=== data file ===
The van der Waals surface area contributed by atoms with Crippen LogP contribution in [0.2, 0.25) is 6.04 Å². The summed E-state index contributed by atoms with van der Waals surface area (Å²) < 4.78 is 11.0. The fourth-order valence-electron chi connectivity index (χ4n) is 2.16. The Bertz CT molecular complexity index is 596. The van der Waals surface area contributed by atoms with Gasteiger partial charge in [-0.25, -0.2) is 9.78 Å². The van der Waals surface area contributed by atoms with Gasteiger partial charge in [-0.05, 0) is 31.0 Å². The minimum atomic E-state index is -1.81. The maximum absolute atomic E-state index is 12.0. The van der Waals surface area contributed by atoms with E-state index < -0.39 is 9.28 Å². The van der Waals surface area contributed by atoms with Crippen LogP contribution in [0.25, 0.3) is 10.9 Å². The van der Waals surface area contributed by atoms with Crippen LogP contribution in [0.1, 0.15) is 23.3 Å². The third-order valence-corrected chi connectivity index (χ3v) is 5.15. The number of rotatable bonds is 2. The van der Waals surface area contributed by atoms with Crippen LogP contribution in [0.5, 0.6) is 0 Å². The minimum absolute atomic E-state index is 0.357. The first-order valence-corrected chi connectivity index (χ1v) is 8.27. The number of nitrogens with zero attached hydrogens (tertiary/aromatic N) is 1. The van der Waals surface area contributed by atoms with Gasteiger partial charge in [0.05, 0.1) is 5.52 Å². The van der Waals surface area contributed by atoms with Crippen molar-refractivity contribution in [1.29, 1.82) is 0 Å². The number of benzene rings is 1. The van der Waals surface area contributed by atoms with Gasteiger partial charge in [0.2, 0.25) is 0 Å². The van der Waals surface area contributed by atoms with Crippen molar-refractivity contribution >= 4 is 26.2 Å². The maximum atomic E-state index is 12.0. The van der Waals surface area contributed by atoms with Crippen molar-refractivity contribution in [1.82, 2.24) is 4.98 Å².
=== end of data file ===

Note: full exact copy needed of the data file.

The van der Waals surface area contributed by atoms with Crippen LogP contribution in [0.2, 0.25) is 6.04 Å². The summed E-state index contributed by atoms with van der Waals surface area (Å²) < 4.78 is 11.0. The fourth-order valence-electron chi connectivity index (χ4n) is 2.16. The Bertz CT molecular complexity index is 596. The van der Waals surface area contributed by atoms with Gasteiger partial charge in [-0.25, -0.2) is 9.78 Å². The van der Waals surface area contributed by atoms with Gasteiger partial charge in [-0.05, 0) is 31.0 Å². The minimum atomic E-state index is -1.81. The maximum absolute atomic E-state index is 12.0. The van der Waals surface area contributed by atoms with E-state index < -0.39 is 9.28 Å². The van der Waals surface area contributed by atoms with Crippen LogP contribution in [0.25, 0.3) is 10.9 Å². The van der Waals surface area contributed by atoms with Crippen LogP contribution in [0.1, 0.15) is 23.3 Å². The third-order valence-corrected chi connectivity index (χ3v) is 5.15. The number of rotatable bonds is 2. The van der Waals surface area contributed by atoms with Crippen LogP contribution in [0.5, 0.6) is 0 Å². The minimum absolute atomic E-state index is 0.357. The first-order valence-corrected chi connectivity index (χ1v) is 8.27. The number of nitrogens with zero attached hydrogens (tertiary/aromatic N) is 1. The van der Waals surface area contributed by atoms with Gasteiger partial charge in [0.05, 0.1) is 5.52 Å². The van der Waals surface area contributed by atoms with Crippen molar-refractivity contribution in [1.29, 1.82) is 0 Å². The number of benzene rings is 1. The van der Waals surface area contributed by atoms with Gasteiger partial charge in [0.2, 0.25) is 0 Å². The van der Waals surface area contributed by atoms with Crippen molar-refractivity contribution >= 4 is 26.2 Å². The maximum atomic E-state index is 12.0. The van der Waals surface area contributed by atoms with Crippen molar-refractivity contribution in [1.82, 2.24) is 4.98 Å².